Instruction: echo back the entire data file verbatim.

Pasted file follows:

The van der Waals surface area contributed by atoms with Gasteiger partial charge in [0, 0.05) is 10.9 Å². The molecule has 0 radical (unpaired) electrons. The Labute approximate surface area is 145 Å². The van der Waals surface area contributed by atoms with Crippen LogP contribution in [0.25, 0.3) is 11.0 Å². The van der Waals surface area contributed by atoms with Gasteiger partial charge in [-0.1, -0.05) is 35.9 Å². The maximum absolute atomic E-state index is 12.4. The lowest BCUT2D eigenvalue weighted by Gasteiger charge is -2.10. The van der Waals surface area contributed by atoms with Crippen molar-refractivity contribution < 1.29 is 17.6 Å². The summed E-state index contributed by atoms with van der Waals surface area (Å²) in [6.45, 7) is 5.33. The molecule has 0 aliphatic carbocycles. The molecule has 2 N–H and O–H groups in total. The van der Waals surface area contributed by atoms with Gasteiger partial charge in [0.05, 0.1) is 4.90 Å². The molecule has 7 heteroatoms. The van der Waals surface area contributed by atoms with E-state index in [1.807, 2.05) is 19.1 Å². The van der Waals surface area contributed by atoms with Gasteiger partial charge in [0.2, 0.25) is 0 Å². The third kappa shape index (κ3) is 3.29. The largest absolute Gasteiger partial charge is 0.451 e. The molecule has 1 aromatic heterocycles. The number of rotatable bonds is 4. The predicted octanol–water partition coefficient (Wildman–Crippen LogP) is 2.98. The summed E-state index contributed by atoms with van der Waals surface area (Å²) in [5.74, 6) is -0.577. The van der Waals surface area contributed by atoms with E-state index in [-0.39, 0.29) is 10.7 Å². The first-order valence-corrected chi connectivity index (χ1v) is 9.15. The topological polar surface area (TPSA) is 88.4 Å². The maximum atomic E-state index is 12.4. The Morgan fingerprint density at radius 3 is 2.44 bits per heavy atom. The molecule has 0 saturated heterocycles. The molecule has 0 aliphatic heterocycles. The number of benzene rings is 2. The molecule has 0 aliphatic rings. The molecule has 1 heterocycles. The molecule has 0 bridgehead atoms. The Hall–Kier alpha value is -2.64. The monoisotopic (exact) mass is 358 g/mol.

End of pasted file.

The van der Waals surface area contributed by atoms with Gasteiger partial charge in [0, 0.05) is 10.9 Å². The molecule has 0 radical (unpaired) electrons. The Labute approximate surface area is 145 Å². The van der Waals surface area contributed by atoms with Crippen LogP contribution in [0.25, 0.3) is 11.0 Å². The van der Waals surface area contributed by atoms with Gasteiger partial charge in [-0.1, -0.05) is 35.9 Å². The maximum absolute atomic E-state index is 12.4. The lowest BCUT2D eigenvalue weighted by Gasteiger charge is -2.10. The van der Waals surface area contributed by atoms with Crippen molar-refractivity contribution < 1.29 is 17.6 Å². The summed E-state index contributed by atoms with van der Waals surface area (Å²) in [6.45, 7) is 5.33. The molecule has 0 aliphatic carbocycles. The molecule has 2 N–H and O–H groups in total. The van der Waals surface area contributed by atoms with Gasteiger partial charge in [0.05, 0.1) is 4.90 Å². The molecule has 7 heteroatoms. The van der Waals surface area contributed by atoms with E-state index in [1.807, 2.05) is 19.1 Å². The van der Waals surface area contributed by atoms with Gasteiger partial charge in [0.2, 0.25) is 0 Å². The third kappa shape index (κ3) is 3.29. The largest absolute Gasteiger partial charge is 0.451 e. The molecule has 1 aromatic heterocycles. The number of rotatable bonds is 4. The predicted octanol–water partition coefficient (Wildman–Crippen LogP) is 2.98. The summed E-state index contributed by atoms with van der Waals surface area (Å²) in [5.74, 6) is -0.577. The van der Waals surface area contributed by atoms with E-state index in [-0.39, 0.29) is 10.7 Å². The first-order valence-corrected chi connectivity index (χ1v) is 9.15. The topological polar surface area (TPSA) is 88.4 Å². The maximum atomic E-state index is 12.4. The Morgan fingerprint density at radius 3 is 2.44 bits per heavy atom. The molecule has 0 saturated heterocycles. The molecule has 0 aliphatic heterocycles. The number of benzene rings is 2. The molecule has 0 aliphatic rings. The molecule has 1 heterocycles. The molecule has 0 bridgehead atoms. The Hall–Kier alpha value is -2.64. The monoisotopic (exact) mass is 358 g/mol.